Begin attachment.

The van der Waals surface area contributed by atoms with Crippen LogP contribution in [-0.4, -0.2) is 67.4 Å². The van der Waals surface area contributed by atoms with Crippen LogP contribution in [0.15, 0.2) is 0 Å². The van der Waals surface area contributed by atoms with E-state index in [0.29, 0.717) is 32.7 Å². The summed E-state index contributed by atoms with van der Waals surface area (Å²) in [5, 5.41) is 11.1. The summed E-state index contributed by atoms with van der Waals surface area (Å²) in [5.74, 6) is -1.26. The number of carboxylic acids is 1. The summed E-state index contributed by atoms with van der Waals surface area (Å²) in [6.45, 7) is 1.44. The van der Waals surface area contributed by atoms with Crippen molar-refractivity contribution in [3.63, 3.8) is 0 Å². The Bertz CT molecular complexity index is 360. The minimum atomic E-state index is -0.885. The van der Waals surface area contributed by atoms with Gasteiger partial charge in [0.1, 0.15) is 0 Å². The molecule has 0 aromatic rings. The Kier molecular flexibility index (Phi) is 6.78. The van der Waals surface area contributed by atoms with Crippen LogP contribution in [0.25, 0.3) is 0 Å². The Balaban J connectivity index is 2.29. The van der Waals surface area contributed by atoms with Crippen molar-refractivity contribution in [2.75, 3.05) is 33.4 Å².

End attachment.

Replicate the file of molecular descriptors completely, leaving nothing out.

The van der Waals surface area contributed by atoms with Crippen LogP contribution in [-0.4, -0.2) is 67.4 Å². The van der Waals surface area contributed by atoms with Crippen LogP contribution in [0.15, 0.2) is 0 Å². The van der Waals surface area contributed by atoms with E-state index in [0.29, 0.717) is 32.7 Å². The summed E-state index contributed by atoms with van der Waals surface area (Å²) in [5, 5.41) is 11.1. The summed E-state index contributed by atoms with van der Waals surface area (Å²) in [5.74, 6) is -1.26. The number of carboxylic acids is 1. The summed E-state index contributed by atoms with van der Waals surface area (Å²) in [6.45, 7) is 1.44. The van der Waals surface area contributed by atoms with Crippen molar-refractivity contribution in [3.63, 3.8) is 0 Å². The Bertz CT molecular complexity index is 360. The minimum atomic E-state index is -0.885. The van der Waals surface area contributed by atoms with Gasteiger partial charge in [0.1, 0.15) is 0 Å². The molecule has 0 aromatic rings. The Kier molecular flexibility index (Phi) is 6.78. The van der Waals surface area contributed by atoms with Crippen LogP contribution in [0.25, 0.3) is 0 Å². The Balaban J connectivity index is 2.29. The van der Waals surface area contributed by atoms with Crippen molar-refractivity contribution in [2.75, 3.05) is 33.4 Å².